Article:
Two More Fed Officials Play Down Brexit Impact on U.S. Growth

  • Atlanta Fed chief Lockhart sees ‘negligible’ near-term effect
  • Kansas City’s George advocates for gradual Fed hikes to resume

Dennis Lockhart.

Photographer: John Lamparski/Getty Images

Brexit was a dark cloud on the horizon for the Federal Reserve. With the storm passing, a number of officials have said that repercussions from Britain’s vote to quit the European Union probably won’t derail the U.S. economy, or stop them from raising interest rates.

Comments Thursday from the presidents of the Federal Reserve Banks of Kansas City and Atlanta chimed with other remarks from U.S. central bankers playing down the likely fallout from the U.K. referendum as they prepare for a policy meeting later this month.

“I have no basis -- statistical or anecdotal -- for assuming any significant change in economic momentum,” since the June 23 U.K. referendum, Atlanta Fed chief Dennis Lockhart told an audience in Victor, Idaho. “To summarize my view of Brexit effects: negligible near-term effect; a risk factor over the medium term; higher uncertainty that could amount to a persistent economic headwind.”

Fed Chair Janet Yellen has not publicly weighed in on the debate and has no appearances scheduled between now and the July 26-27 meeting of the Federal Open Market Committee, which will not be followed by a press conference.

Nor has there been any signal from other senior Fed officials to counter the perception that they’ll stand pat this month to await more information before raising rates again.

June Hold

Policy makers held the target range for the benchmark federal funds rate unchanged at 0.25 percent to 0.5 percent at their meeting in June to wait for more information on the health of the U.S. labor market following a weak reading for May, and to assess Brexit.

Since then, stocks have rallied to record highs as investors bet central banks will step up their efforts to support global growth, while incoming U.S. data has on balance been positive. In addition to a big rebound in payrolls last month, there’s also been stronger readings from purchasing managers surveys for both manufacturing and services.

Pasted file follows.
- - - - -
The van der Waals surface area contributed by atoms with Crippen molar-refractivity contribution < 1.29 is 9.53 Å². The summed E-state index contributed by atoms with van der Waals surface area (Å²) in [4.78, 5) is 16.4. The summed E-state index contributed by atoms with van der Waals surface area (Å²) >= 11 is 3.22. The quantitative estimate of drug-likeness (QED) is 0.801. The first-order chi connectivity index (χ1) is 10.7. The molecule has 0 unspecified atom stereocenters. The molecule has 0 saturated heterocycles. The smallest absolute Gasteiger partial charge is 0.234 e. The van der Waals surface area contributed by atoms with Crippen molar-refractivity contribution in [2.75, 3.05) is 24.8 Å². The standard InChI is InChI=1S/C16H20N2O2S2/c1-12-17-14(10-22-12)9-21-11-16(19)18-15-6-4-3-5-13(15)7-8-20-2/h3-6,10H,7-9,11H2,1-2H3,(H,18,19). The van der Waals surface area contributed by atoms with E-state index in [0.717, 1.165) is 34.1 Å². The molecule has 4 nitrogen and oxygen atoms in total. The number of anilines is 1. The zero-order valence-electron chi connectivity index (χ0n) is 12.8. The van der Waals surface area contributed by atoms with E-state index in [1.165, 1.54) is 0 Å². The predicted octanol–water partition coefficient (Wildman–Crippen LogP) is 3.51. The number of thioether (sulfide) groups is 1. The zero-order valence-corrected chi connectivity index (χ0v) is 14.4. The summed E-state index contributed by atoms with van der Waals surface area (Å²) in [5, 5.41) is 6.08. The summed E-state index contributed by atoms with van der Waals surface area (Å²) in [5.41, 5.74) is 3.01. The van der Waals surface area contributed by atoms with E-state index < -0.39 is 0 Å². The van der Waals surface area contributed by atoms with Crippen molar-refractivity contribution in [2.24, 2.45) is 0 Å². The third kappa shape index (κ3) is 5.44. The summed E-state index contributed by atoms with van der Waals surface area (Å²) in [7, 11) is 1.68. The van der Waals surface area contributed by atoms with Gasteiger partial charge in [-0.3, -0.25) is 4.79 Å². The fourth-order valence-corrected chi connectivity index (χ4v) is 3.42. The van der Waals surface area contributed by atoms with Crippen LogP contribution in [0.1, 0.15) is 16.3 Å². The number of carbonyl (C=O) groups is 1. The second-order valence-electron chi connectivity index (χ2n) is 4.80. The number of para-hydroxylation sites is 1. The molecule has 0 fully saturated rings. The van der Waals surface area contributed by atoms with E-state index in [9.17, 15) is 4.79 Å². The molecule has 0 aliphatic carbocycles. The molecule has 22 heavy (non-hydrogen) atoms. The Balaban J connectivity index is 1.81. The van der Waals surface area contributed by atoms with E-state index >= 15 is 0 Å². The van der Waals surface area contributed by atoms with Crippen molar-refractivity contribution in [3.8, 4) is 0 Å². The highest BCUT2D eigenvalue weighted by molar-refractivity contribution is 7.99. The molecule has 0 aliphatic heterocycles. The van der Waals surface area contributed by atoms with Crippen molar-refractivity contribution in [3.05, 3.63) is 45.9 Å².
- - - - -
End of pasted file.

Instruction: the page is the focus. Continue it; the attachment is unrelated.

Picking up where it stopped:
Investors see only a 6 percent probability of a rate hike this month, according to pricing in fed funds futures contracts, though the chances of a move in September have rebounded to 21 percent -- compared with just 2 percent at the start of the month -- with December viewed as a 37 percent bet.

George, Brexit

Kansas City Fed chief Esther George, an FOMC voter this year who has dissented twice in favor of higher rates, told an audience in Oklahoma City that she expected the impact of Brexit would be “mild” and repeated her view that moderate U.S. growth and progress toward the central bank’s twin goals of maximum employment and price stability warranted a hike.

“It is important to move gradually as we go through this normalization process,” she said. “But I continue to think that the current level of interest rates today is too low relative to the performance of the economy.”

Cleveland’s Loretta Mester, while noting that financial markets had handled the vote “in an orderly manner,” said Wednesday in Sydney it could yet hurt the U.S. economy if it resulted in a persistent appreciation of the dollar, which could hinder exports.

Officials predicted two rate increases this year when they submitted quarterly forecasts in June, according to their median forecast, though six of the seventeen policy makers projected that only one move would be warranted.

Lockhart said that “at least one policy move could take place, and possibly two” this year, echoing Philadelphia Fed President Patrick Harker, who said Wednesday that two hikes may be appropriate.

“Brexit is low on my list of risks, and I do not anticipate more than a transitory couple of 10ths of a percentage point slowdown in growth,” Harker said.

— With assistance by Jeanna Smialek

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